It was horrible. I could not fathom why anyone would ever willingly subject themselves to such a taste. Willow then rearranged the chairs in the front room as if preparing a stage, draping grandfather’s High Court Justice Robes over one chair and his own court robes on the other. As he finished I began to see the vague resemblance of a courtroom. My adrenaline began to rush at the knock on the door and my body suddenly felt all tingly. Motioning for us to take our places, Willow composed himself and slowly opened the door.

‘Mr. and Mrs. Greendale; please come in.’

‘Our boat leaves in two hours. I fail to see why we should be summoned before a judge in his hotel room? Is this about that girl again?’

Willow motioned for them to have a seat, waiting to answer until they obeyed. ‘First let me introduce you to his Lordship, Justice Harold Stratford. He is the highest judicial authority representing His Majesty’s Court in all the provinces of the Realm. You may address him as ‘my Lord’. I am Justice John Willow and you may address me as Sir John. I feel at such a distance when people address me as my Lord,’ he offered with a friendly smile. ‘I am so sorry to detain you, but certain facts have come to our attention that requires we detain you a little longer.’

‘Is this normal procedure in Jamaica, to drag people from their hotels and haul them up before Lords and Judges in their hotel room?’

‘His Lordship felt, under the circumstances, that privacy and discretion would serve better than a public hearing.’

‘A public hearing? Concerning what? I don’t know how we can possibly be of help. We’ve already told the police we don’t intend on pressing charges. The girl is obviously delusional.’

‘Oh, I disagree. I think she is confused, misguided perhaps, but that is because she has been provided with erroneous information. Actually, she is a rather bright and personable young woman.’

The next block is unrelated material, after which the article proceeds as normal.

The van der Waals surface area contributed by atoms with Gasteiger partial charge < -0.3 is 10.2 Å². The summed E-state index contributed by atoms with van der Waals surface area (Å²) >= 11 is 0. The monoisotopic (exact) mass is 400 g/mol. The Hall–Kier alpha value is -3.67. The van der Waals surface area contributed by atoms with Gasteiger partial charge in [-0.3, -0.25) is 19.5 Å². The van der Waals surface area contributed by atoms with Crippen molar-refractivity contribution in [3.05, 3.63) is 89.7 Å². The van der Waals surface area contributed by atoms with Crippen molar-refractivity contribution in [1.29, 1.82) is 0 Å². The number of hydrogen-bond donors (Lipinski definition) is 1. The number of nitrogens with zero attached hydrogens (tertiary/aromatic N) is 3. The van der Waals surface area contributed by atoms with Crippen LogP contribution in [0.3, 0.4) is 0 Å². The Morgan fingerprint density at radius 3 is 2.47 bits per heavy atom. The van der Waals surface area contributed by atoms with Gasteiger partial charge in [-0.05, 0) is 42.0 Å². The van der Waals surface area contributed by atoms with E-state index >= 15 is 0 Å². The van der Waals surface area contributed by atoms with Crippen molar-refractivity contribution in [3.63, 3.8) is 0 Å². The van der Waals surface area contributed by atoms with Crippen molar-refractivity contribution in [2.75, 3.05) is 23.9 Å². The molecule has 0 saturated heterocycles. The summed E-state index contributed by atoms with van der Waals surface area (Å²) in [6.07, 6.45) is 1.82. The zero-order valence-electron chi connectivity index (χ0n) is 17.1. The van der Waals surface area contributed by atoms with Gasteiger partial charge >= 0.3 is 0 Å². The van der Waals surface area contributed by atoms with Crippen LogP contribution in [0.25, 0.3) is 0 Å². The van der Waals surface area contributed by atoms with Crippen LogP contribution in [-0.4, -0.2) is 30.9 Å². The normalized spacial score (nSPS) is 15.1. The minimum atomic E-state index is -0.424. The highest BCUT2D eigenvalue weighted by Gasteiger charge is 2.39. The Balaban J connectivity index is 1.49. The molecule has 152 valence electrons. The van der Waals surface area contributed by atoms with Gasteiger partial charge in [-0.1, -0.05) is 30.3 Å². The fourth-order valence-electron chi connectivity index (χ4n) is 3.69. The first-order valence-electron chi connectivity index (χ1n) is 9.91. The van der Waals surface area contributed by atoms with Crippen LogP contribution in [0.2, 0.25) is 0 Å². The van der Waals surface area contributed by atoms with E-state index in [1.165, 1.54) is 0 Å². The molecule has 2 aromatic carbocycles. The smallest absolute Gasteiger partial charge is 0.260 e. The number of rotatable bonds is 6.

‘Be that as it may,’ Mr. Greendale persisted, ‘I don’t see how we can be of the least amount of assistance. We had nothing to do with it.’

Willow turned sharply towards them. ‘Now that is a very interesting statement. So you no longer believe the girl was trying to blackmail you? You believe she was genuinely kidnapped?’

‘I didn’t say that. I simply meant that we have nothing to do with the girl or this entire affair. I don’t know what you think we can tell you?’

‘I think you can tell me the truth. Better yet, why don’t I tell you and you can correct any little misconceptions I might have. I’ll start with a little story. A young woman had a friend, a young man she had grown up with in one of the poorer sections of New York. They talked about everything together and even when the girl grew up they still corresponded. One summer she wrote to him about falling in love. Some month later she wrote to him in tears. She was going to have a child and there was no marriage prospect forthcoming. After the child was born, the two of them went to the state of Louisiana and placed the child in a convent school. Eleven years went by and just before Christmas the woman told her friend she was dying. Her only concern was for her daughter and made the friend promise that he would watch over her and that when she became of age to ensure she received her inheritance.

‘The young woman died and the friend began to think about his own life, his own failing business and his constant struggle to make ends meet. Then he thinks about one hundred and thirty thousand dollars sitting there for years promised to a child no one wants. The child doesn’t know the money is there. She’d never miss it and he would no longer need to worry about anything.